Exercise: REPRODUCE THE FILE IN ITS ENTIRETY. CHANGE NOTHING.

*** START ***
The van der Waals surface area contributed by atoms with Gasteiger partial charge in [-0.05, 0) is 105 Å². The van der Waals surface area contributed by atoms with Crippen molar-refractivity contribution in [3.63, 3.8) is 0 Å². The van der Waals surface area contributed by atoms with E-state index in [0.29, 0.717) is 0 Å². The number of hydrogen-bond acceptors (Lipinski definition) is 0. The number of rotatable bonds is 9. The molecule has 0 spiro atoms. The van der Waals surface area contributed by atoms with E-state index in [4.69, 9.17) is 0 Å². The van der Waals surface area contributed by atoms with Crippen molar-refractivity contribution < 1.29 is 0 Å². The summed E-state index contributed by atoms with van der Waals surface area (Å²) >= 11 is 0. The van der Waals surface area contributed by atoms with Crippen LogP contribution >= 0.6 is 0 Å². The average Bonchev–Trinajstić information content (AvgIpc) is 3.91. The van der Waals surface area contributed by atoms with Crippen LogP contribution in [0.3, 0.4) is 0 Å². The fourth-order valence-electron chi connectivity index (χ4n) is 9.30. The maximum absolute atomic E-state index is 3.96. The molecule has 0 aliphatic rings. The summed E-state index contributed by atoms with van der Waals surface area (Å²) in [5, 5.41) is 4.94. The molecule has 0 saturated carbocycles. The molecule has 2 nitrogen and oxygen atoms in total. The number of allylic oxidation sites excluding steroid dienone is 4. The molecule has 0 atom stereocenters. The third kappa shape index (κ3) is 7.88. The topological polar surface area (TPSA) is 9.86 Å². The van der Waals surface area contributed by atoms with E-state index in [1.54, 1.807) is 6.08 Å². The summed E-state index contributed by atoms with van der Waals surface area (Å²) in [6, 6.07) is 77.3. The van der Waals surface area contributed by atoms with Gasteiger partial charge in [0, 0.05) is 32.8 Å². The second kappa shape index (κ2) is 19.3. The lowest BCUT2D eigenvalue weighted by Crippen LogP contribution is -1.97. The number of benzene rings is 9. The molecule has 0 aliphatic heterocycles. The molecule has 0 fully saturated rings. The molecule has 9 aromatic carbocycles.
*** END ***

The van der Waals surface area contributed by atoms with Gasteiger partial charge in [-0.05, 0) is 105 Å². The van der Waals surface area contributed by atoms with Crippen molar-refractivity contribution in [3.63, 3.8) is 0 Å². The van der Waals surface area contributed by atoms with E-state index in [0.29, 0.717) is 0 Å². The number of hydrogen-bond acceptors (Lipinski definition) is 0. The number of rotatable bonds is 9. The molecule has 0 spiro atoms. The van der Waals surface area contributed by atoms with E-state index in [4.69, 9.17) is 0 Å². The van der Waals surface area contributed by atoms with Crippen molar-refractivity contribution < 1.29 is 0 Å². The summed E-state index contributed by atoms with van der Waals surface area (Å²) >= 11 is 0. The van der Waals surface area contributed by atoms with Crippen LogP contribution >= 0.6 is 0 Å². The average Bonchev–Trinajstić information content (AvgIpc) is 3.91. The van der Waals surface area contributed by atoms with Crippen LogP contribution in [0.3, 0.4) is 0 Å². The fourth-order valence-electron chi connectivity index (χ4n) is 9.30. The maximum absolute atomic E-state index is 3.96. The molecule has 0 aliphatic rings. The summed E-state index contributed by atoms with van der Waals surface area (Å²) in [5, 5.41) is 4.94. The molecule has 0 saturated carbocycles. The molecule has 2 nitrogen and oxygen atoms in total. The number of allylic oxidation sites excluding steroid dienone is 4. The molecule has 0 atom stereocenters. The third kappa shape index (κ3) is 7.88. The topological polar surface area (TPSA) is 9.86 Å². The van der Waals surface area contributed by atoms with E-state index in [1.54, 1.807) is 6.08 Å². The summed E-state index contributed by atoms with van der Waals surface area (Å²) in [6, 6.07) is 77.3. The van der Waals surface area contributed by atoms with Gasteiger partial charge in [0, 0.05) is 32.8 Å². The second kappa shape index (κ2) is 19.3. The lowest BCUT2D eigenvalue weighted by Crippen LogP contribution is -1.97. The number of benzene rings is 9. The molecule has 0 aliphatic heterocycles. The molecule has 0 fully saturated rings. The molecule has 9 aromatic carbocycles.